Barcelona '92


July 31, 1992|By RAY FRAGER

Death as a sales pitch now running on empty

Looking for an underlying theme to the Barcelona Games on NBC? Here it is: all the people who died.

On every telecast, it seems, we're hearing about one athlete or another performing in memory of a dead parent, grandparent or other close relative. Failing that, maybe the athlete has been concerned about someone who's very ill.

This is not to discount the real depth of feeling that individuals might have about their loved ones. But, unfortunately, most of us have suffered a loss. And perhaps we'd want to dedicate an Olympic medal to someone's memory.

But there is -- and, no, this isn't a tasteless pun -- overkill. Viewers can become desensitized.

Tonight, we should hear the story of American swimmer Ron Karnaugh. He is competing just days after his father suffered a fatal heart attack at the Games' opening ceremonies. This is an extraordinary story. But have our hearts already been hardened?

Might as well jump

Strip away announcer John Tesh's purplish talk of gymnastics goddesses and NBC's stretching out the competition, and last night's women's all-around event made for outstanding viewing.

American Shannon Miller's silver-medal effort, particularly a nearly flawless vault, was an audience-grabber, especially when the pre-Games star, Kim Zmeskal, faltered. Maybe analysts Elfi Schlegel and Tim Daggett revealed a little bias by knocking the ** vault score given gold medalist Tatiana Gutsu, but give the announcers only a tenth of a point reduction.

HTC Did you catch Miller's coach, Steve Nunno? His last-minute instructions to Miller made him sound a bit like Mike Ditka. "Pop it up, open it and stick," he ordered.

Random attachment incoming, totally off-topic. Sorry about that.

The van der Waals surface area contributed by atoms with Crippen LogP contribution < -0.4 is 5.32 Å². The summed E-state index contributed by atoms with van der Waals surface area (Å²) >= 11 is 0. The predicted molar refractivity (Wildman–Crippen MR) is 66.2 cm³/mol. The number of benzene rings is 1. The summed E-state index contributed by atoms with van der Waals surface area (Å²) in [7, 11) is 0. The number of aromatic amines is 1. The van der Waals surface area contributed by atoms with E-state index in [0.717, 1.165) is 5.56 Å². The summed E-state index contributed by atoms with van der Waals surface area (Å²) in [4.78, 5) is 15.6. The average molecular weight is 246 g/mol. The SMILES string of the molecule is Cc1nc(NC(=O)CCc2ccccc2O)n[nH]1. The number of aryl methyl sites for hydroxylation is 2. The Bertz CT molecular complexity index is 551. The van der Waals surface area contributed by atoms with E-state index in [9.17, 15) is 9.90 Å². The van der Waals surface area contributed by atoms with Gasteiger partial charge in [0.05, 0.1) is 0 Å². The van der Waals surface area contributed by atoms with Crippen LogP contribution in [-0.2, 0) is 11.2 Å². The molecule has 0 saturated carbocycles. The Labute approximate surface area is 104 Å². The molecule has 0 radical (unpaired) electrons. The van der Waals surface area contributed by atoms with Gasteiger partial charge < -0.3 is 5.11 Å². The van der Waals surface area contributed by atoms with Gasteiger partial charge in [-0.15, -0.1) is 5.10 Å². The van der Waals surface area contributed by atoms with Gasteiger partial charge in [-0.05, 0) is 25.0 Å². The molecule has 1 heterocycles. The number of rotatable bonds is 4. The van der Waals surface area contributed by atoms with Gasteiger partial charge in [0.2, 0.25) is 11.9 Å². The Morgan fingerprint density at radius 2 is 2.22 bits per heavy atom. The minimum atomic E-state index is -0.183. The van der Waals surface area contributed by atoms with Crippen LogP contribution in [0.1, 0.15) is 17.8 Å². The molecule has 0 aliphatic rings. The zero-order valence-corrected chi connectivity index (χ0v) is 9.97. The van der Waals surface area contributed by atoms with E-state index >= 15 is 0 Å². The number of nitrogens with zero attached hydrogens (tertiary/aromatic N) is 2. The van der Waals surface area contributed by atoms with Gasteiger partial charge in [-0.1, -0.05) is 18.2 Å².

That she did, and then allowed herself the briefest of little-girl smiles.

If you paid for the Olympics TripleCast, you shouldn't be too upset about the free look NBC is giving viewers on CNBC. What viewers get is a four-way split screen, showing the three TripleCast channels and the TripleCast logo. The audio is a pitch for the pay-per-view package. The overall effect is like a home- shopping network. Where was Susan Lucci?

Looking ahead

We get our first look at the track and field events today. NBC has scheduled coverage of men's and women's 100-meter heats this morning (channels 2, 4, 7-10) . Look for Americans Evelyn Ashford and Dennis Mitchell.

Tonight (7:30-midnight), NBC has more swimming finals, with lots of the Americans we've grown to know and love over the past few days after never seeing them before -- Jenny Thompson, Summer Sanders and Nelson Diebel.

Also scheduled are the men's all-around gymnastics and U.S.-Brazil men's basketball game. In gymnastics, NBC already has made a rock star of the Unified Team's Vitali Scherbo, so look for more of Scherbo tonight. In basketball, take a peek at Brazil's Oscar Schmidt tossing up a tray of treys before the Americans turn the game into a rout.

Numbers game

For today's ratings report, let's go to Bud Collins:

The Sarnoff Soldiers racked up an 18.9 rating and 35 share on Day 4 of the Barcelona Athletic Summit on Wednesday night. That rating was 12 percent higher than the 16.9 for Day 4 prime time from the Hot-Buttered Seoul Games of 1988.

Thanks, Bud, and you'll never lose those pants, because they're checked.

NBC's four-night average of 19.3/35 is 15 percent better than the network's 16.8 average after four nights from Seoul.

NBC has sworn on Jay Leno's chin that it will deliver a 15.3 average rating for the Games.

Ratings measure the percentage of television households watching a program. Shares measure the percentage among homes where television is in place. Ohms measure the resistance equivalent to the resistance of a conductor in which ,, one volt, the unit difference of potential, produces a current of one ampere. See, you get ratings, you get science -- so be sure always to read to the end of the sports TV column.

Baltimore Sun Articles
Please note the green-lined linked article text has been applied commercially without any involvement from our newsroom editors, reporters or any other editorial staff.